That said, Springer’s career wRC+ of 128 is an incredibly valuable thing to have in center, and it’s hard not to root for a guy who dresses up as Carl Everett’s favorite imaginary creature.
RF - Josh Reddick
2016 numbers: .281/.345/.405 (106 wRC+), 1.2 fWAR
2017 projections: .267/.335/.453 (113 wRC+), 2.2 fWAR
Reddick struggled mightily after his midseason trade from Oakland to the L.A. Dodgers, hitting only two homers in 167 plate appearances and finishing at replacement-level for his southern California squad. But the soon-to-be 30-year-old signed a four-year deal with Houston this offseason and is projected to bounce back nicely next year (just look at that slugging percentage bump!). He’s not great, and four years might be a deal they regret later in the contract. But for now, he makes a solid team even solid-er.
DH - Carlos Beltran
2016 numbers: .295/.337/.513 (124 wRC+), 2.3 fWAR
2017 projections: .269/.322/.449 (108 wRC+), 0.7 fWAR
In 2004, Carlos Beltran, playing in his seventh major league season, finished just two homers short of becoming the fourth member of the 40-40 Club, reserved for players with at least 40 homers and 40 steals in the same season.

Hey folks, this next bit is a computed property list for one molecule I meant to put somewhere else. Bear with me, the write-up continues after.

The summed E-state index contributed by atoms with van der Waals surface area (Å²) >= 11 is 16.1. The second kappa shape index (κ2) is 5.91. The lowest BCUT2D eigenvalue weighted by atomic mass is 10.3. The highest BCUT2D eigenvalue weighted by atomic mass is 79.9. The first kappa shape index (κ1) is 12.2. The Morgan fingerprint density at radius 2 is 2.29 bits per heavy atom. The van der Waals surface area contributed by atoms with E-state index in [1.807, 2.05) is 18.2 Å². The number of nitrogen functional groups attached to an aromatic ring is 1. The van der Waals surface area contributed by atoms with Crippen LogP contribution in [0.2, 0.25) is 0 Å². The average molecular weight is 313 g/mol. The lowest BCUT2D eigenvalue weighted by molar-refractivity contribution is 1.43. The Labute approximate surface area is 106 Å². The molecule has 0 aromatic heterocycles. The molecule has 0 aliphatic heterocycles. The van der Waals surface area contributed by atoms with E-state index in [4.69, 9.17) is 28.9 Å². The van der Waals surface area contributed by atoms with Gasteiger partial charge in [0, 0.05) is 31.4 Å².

In 2016, Carlos Beltran stole a grand total of one base.
That’s what happens when you get older, but fortunately for the switch-hitting slugger, his power remains intact even at age 39. Beltran turns 40 in April, yet the Astros saw fit to offer him $16 million for the 2017 season thanks to his 29 dingers in 2016. Beltran might’ve gotten a bit lucky last year, as 17.3% of his fly balls turned into homers (his highest rate since 2012 and 6.2 percentage points higher than his 2015 rate), but if his power can remain mostly intact, the Astros have quite a slugger at DH - and even if he begins to struggle, the Astros are covered with Reed and Gattis able to step into larger roles.